March 04, 2016

Where Did It Happen To You?

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“Soho, 2am, December, 2014. That’s when it happened to me.”

This is what I typed to Nimco Ali late last night on receiving her email about The Women’s Equality party’s new campaign. She told me her time and location, too. Every time I tell someone, it’s makes me feel more free. And that’s just the two of us. On email.

The new campaign is called #WEcount and involves plotting the time and date of when you were sexually harassed, on a digital map, with a pin. Going public, but you can still keep the details of who you are private. And do you know what? It felt empowering. If I was an emoji, I’d be the flexed bicep emoji right now. Taking that little red pin and plotting it on the exact piece of land where something bad happened to you, in some small way, you’re taking back control. And there is something incredible powerful in that. Especially when it’s LOT of women all doing it at the same time, for the same cause. Seeing the map and imagining all those red pins made me feel sad, but also angry and also stronger. The saddest thing is always thinking “I bet most women out there have a story to tell relating to this.”

It’s like when I worked at The Debrief and someone was writing a feature about the rising number of schoolgirls who have been “publicly masturbated at”. Every woman around the table put their at hand up; it had happened to all of us too. There was something quite disturbing about that. 100% of us in that office had experienced something that was not OK. I rang my friend, it’d happened to her too. And another friend, her as well. What on earth?
The cause of this campaign is not only to make one individual person feel slightly more heard, but to spread awareness to end violence and abuse of women and girls. This is part of the Women’s Equality party’s London election campaign.

Make YOUR mark on the map here.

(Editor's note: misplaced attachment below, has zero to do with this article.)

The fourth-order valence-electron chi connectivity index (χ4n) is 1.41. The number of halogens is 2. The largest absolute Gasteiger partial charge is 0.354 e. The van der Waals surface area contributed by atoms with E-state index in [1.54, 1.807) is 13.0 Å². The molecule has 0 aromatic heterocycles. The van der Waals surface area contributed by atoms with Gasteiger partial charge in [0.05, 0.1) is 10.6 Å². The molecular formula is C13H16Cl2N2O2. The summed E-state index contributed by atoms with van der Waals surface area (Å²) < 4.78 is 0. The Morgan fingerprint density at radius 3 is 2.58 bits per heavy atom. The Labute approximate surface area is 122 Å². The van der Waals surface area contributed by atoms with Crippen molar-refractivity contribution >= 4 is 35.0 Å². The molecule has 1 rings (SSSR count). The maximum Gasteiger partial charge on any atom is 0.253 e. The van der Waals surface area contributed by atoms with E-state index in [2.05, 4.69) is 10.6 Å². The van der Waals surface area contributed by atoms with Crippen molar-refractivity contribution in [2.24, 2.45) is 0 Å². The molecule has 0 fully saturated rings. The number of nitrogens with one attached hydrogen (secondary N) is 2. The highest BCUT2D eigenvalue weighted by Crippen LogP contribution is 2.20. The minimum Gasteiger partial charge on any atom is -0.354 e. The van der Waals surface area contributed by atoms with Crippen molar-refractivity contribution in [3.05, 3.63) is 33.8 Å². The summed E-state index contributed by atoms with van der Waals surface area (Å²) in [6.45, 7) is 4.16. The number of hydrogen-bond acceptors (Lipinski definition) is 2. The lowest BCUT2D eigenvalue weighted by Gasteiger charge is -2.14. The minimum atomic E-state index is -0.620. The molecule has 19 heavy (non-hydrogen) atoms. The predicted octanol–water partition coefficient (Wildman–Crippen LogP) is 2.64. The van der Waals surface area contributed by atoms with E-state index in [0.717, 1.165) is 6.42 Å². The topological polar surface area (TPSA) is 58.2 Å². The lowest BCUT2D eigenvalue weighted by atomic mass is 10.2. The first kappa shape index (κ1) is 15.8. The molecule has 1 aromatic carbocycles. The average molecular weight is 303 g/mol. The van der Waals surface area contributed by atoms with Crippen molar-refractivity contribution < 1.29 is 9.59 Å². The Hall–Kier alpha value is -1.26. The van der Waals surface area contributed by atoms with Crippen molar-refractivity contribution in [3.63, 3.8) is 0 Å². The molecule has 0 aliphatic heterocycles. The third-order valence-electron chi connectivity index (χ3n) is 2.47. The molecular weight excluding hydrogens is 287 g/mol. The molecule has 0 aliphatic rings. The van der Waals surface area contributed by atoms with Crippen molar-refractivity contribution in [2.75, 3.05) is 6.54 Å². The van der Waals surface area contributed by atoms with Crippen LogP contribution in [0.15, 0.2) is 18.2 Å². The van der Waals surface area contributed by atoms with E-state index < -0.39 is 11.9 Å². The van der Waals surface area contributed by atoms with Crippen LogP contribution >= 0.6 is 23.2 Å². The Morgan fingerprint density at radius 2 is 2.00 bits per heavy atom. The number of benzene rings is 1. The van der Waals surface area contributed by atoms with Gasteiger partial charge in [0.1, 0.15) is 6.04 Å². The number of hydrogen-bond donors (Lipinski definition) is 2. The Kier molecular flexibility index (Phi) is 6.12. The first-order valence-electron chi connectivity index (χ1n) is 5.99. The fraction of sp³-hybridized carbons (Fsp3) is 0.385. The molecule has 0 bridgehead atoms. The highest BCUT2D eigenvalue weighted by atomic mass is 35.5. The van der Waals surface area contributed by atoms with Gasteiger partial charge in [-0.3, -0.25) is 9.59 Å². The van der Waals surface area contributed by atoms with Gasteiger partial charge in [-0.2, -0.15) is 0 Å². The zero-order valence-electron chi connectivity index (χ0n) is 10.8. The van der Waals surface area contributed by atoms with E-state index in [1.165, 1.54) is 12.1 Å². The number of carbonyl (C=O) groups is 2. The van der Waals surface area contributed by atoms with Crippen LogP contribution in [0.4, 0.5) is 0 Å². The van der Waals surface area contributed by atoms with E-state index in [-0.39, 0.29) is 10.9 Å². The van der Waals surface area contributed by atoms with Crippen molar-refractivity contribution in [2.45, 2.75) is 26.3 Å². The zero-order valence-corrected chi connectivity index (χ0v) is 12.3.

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And then join by adding your hand selfies with the postcode to the ‪#‎WEcount‬ hashtag campaign, and spread the word as far and wide as you can.

Together, we can reclaim our streets for women.

Read more about the campaign here.

The video below features Pavan Amara, who built the “My Body Back” project after being attacked and has helped hundreds of women who have been assaulted to reclaim their lives.

The Women’s Equality Party (WE) is committed to ending violence against women and girls.

  • WE will fund more community action by police in rape hotspots around London, as well as introduce preventative campaigns
  • WE will provide ring-fenced funding for Rape Crisis Centres and London’s Haven, including ring-fenced specialist care for BME and disabled women
  • We will introduce unconscious bias training for the police and the justice systems
  • We will introduce compulsory PSHE in all schools to educate young people about consent and safety, taught by specialists and funded by the Mayor
  • WE will offer education and support for women in all of London’s universities with university authorities bound by a clear duty of care
  • WE will ensure that all women and girls who experience sexual, domestic or other violence have access to specialist advocacy and support services
  • WE will create a fund – more than £800m by 2018-19 – to support the legal aid budget, restoring half of the cuts made in 2012
  • WE will expand services to ensure we can provide a stable place to live for all women and children fleeing domestic abuse, starting with crisis and refuge services and moving into more permanent housing

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